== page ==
Antioxidant treatment ameliorates prefrontal hypomyelination and cognitive deficits in a rat model of schizophrenia

D. A. Maas*, V. D. Eijsink, J. A. van Hulten, R. Panic, P. De Weerd, J. R. Homberg, A. Vallès, B. Nait-Oumesmar, G. J. M. Martens*

*Corresponding author for this work

Research output: Contribution to journalArticleAcademicpeer-review

Abstract

Cognitive dysfunction in schizophrenia (SZ) is thought to arise from neurodevelopmental abnormalities that include interneuron hypomyelination in the prefrontal cortex (PFC). Here we report that RNA-sequencing of the medial (m)PFC of the APO-SUS rat model with SZ-relevant cognitive inflexibility revealed antioxidant metabolism as the most-enriched differentially expressed pathway. Antioxidant-related gene expression was altered throughout postnatal development and preceded hypomyelination. Furthermore, reduced glutathione levels and increased mitochondria numbers were observed in the mPFC. Strikingly, chronic treatment with the glutathione precursor N-acetylcysteine (NAC) from postnatal days 5–90 restored not only antioxidant-related mRNA expression and mitochondria numbers, but also myelin-related mRNA expression and mPFC-dependent cognitive dysfunction, while blood glutathione levels remained unaffected. The promyelinating effect of NAC was at least partly due to a positive effect on oligodendrocyte lineage progression. Together, our findings highlight that oxidative stress may contribute to cognitive symptoms in the APO-SUS rat model of SZ and encourage antioxidant therapy in early phases of SZ.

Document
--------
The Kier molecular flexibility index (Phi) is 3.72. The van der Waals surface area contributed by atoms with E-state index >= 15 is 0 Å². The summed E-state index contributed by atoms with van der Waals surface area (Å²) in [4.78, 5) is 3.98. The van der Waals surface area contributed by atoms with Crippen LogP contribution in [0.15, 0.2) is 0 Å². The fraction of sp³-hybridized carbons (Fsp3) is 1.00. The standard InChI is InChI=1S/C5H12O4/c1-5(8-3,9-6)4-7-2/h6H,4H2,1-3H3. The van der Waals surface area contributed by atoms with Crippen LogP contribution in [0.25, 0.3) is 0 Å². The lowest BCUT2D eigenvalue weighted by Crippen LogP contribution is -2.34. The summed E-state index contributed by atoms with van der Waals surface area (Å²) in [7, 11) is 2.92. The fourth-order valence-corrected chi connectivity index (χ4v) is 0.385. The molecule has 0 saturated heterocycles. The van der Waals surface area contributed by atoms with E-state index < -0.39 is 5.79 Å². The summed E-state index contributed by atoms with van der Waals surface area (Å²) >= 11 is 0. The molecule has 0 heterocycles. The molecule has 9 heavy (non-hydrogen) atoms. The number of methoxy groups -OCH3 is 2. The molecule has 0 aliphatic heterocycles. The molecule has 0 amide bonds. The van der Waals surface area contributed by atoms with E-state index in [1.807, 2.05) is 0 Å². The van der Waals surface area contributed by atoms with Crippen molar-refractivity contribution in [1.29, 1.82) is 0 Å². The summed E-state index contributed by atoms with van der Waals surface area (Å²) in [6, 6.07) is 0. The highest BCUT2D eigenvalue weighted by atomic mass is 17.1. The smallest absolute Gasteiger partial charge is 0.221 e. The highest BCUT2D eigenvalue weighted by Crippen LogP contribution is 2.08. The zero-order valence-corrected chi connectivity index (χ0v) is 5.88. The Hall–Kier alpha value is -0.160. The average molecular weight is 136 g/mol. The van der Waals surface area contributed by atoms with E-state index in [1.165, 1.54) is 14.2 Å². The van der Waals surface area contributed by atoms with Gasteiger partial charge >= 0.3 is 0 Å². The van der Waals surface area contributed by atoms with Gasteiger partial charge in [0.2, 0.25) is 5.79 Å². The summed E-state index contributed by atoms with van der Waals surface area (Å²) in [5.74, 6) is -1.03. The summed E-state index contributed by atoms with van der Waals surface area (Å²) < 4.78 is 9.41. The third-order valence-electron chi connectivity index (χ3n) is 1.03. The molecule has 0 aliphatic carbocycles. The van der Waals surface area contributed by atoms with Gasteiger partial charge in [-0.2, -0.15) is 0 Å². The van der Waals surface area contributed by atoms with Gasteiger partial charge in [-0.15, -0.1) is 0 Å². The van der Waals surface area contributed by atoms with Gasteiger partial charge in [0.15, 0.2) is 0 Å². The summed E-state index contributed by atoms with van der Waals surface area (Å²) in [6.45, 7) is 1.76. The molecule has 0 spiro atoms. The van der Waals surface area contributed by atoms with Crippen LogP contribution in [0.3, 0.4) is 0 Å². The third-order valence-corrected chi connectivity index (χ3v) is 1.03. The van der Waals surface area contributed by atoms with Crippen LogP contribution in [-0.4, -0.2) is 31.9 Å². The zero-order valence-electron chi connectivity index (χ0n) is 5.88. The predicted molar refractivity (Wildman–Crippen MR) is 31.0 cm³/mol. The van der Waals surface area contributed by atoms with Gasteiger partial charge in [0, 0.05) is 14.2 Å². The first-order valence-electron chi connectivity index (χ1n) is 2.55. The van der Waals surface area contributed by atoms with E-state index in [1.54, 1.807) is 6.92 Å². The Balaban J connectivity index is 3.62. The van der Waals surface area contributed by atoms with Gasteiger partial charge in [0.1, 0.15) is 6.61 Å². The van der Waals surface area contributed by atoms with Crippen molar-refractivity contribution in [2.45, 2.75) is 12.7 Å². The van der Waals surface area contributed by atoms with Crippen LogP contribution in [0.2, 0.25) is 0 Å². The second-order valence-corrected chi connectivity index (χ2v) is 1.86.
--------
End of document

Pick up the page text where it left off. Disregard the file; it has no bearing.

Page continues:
Original languageEnglish
Number of pages11
JournalNeuropsychopharmacology
DOIs
Publication statusE-pub ahead of print - 9 Feb 2021

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